In many of these videos, militia groups appear to be accompanied by one or several army vehicles or helicopters and uniformed soldiers and officers. Some footage was accompanied by the statement: “permission granted for publishing.” Some photographs show corpses, supposedly of ISIS fighters, with militiamen posing next to the corpses. Such photographs, given the pervasive degradation of the rule of law in North Sinai and years of abuses, raise serious questions of whether these were the bodies of men killed in possible extrajudicial executions, Human Rights Watch said.

Videos of the Killings

An 18-second video of one of the killings was posted on August 19 on a Facebook page,  “Al-Mrayeh News,” apparently referring to al-Mrayeh village in Baer al-Abd in central North Sinai. The only text says: “victory is close Inshallah.” In the video, a young man in a traditional white garment and dark trousers kneels in a desert area with his hands tied behind his back.

He speaks in a Sinai dialect to his executioners, who can be heard but do not appear in the video. He says: “Have mercy.” The executioners tell him to turn around and fire at him immediately. “He is not dead yet,” one of them says while the young man is on the ground with his legs shaking reflexively. Another round of bullets follows, and one of the executioners orders: “Untie his hands.”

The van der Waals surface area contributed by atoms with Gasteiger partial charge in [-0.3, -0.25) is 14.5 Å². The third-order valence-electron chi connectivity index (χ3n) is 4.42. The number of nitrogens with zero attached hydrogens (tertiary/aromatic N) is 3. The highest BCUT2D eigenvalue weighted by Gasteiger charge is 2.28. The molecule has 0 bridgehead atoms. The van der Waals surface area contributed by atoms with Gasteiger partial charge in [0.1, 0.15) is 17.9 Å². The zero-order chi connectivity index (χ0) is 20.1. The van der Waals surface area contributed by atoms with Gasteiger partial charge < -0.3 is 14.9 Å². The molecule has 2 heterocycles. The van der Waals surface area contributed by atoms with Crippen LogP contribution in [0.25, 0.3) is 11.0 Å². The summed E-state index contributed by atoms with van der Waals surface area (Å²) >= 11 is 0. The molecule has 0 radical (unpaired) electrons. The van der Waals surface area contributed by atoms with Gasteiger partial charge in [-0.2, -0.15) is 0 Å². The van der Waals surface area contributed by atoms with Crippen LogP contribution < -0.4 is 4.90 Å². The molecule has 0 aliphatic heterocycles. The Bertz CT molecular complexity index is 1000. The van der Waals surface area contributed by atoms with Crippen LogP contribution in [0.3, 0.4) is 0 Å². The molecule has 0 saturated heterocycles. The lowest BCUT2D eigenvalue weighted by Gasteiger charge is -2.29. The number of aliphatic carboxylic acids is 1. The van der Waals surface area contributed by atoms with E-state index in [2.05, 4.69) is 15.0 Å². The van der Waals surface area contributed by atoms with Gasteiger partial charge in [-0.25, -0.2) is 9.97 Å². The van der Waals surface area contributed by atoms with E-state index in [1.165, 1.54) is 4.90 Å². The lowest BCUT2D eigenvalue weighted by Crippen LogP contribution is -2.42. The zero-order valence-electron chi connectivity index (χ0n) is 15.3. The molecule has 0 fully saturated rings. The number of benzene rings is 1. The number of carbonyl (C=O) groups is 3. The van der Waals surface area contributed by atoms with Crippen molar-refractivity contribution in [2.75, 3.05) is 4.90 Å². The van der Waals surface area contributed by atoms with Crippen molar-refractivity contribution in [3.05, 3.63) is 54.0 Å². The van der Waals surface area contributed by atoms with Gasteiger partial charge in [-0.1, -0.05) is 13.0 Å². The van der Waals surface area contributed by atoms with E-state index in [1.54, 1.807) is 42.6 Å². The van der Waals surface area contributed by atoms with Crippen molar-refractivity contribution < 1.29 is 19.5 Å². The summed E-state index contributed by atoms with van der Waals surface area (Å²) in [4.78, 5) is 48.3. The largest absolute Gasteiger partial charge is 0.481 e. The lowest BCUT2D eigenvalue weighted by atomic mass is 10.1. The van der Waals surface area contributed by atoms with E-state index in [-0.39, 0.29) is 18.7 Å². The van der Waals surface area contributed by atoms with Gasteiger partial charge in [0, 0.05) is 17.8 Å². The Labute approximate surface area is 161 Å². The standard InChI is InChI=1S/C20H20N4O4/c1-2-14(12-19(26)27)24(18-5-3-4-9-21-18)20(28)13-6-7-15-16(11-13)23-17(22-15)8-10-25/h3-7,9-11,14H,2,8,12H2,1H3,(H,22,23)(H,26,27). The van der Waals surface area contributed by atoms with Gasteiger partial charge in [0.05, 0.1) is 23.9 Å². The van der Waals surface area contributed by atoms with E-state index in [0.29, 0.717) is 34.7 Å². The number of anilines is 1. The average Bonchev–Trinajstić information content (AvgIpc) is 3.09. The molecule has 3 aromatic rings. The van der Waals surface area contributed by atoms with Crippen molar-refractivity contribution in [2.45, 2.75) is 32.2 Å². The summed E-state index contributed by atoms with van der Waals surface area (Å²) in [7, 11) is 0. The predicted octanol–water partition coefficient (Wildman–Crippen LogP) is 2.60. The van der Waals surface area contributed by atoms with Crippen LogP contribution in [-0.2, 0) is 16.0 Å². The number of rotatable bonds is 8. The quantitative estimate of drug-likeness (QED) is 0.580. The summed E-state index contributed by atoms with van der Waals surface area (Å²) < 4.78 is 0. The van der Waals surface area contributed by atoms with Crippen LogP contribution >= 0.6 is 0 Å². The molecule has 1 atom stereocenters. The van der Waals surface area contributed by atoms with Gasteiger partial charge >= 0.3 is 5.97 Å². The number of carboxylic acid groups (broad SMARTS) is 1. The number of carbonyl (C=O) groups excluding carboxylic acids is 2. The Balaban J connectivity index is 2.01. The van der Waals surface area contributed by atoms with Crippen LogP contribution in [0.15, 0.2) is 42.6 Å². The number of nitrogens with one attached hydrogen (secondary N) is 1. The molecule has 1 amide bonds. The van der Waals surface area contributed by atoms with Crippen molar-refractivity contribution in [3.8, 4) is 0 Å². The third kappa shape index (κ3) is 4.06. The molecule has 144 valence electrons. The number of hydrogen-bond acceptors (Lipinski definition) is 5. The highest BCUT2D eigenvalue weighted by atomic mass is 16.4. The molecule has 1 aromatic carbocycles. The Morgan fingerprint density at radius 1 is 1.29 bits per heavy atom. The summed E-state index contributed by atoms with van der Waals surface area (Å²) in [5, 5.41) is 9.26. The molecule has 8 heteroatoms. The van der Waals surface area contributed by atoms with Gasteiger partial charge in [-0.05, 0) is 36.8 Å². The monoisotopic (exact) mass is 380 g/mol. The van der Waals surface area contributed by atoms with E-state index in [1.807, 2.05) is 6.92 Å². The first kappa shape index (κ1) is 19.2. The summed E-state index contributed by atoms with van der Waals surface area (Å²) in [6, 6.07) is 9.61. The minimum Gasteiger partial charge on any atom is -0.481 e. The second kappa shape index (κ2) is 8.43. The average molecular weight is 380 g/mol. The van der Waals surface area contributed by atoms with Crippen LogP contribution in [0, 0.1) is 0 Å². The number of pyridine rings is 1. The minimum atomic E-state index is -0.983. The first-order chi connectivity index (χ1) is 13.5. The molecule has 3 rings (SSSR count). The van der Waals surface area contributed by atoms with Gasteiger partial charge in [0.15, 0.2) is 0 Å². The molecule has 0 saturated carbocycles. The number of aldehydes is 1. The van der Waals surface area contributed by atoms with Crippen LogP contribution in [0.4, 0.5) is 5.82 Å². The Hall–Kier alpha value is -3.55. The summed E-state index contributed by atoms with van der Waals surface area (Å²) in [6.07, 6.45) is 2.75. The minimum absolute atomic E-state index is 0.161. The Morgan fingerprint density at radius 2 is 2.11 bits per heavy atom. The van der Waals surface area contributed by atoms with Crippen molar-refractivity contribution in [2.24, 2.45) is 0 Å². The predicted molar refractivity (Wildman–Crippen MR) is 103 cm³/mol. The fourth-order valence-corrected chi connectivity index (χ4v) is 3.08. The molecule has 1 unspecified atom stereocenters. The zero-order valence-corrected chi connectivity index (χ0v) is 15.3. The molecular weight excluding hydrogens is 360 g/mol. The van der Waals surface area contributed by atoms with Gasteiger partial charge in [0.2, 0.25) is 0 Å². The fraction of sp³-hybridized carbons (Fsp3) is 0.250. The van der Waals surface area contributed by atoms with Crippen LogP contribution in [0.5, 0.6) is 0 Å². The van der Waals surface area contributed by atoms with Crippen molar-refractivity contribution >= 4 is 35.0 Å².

The same Facebook page published another 32-second video on August 17 with the title “Liquidating a Takfiri (a pejorative term for ISIS members). The Sinai Foundation for Human Rights also provided Human Rights Watch with the same video, without the song embedded in the Facebook version, and said it was circulated on a WhatsApp group run by militia fighters on August 16.

The video shows a young man, or possibly a teenage boy, lying on the ground in a rocky area in a semi-conscious state. He is bloody and missing his right arm, apparently as a result of recent fighting. His executioner, whose face does not appear in the video, questions him. He says his name is Anas and that he belongs to al-Tyaha tribe. After that, the executioner fires a round of bullets from an AK variant assault rifle, apparently killing him instantly.

At the end of the video, the foot and leg of the executioner appear briefly, showing army boots and camouflage trousers. The executioner, while questioning the detainee, appears to be speaking in a non-Sinai Egyptian dialect. Others around him, who are not visible, call him “pasha” (a term typically used to address army officers). This all strongly suggests that an army officer carried out the unlawful killing.

After shooting, the executioner tells the others, “Evacuate immediately,” and then repeats, “the weapon, the weapon, the weapon.” Another voice instructs others to collect a weapon that does not appear in the video, indicating the group included three or more men.

The videos of the two executions also appeared as segments in another longer militia propaganda video on another pro-army Facebook page called Shibana al-Youm on August 19.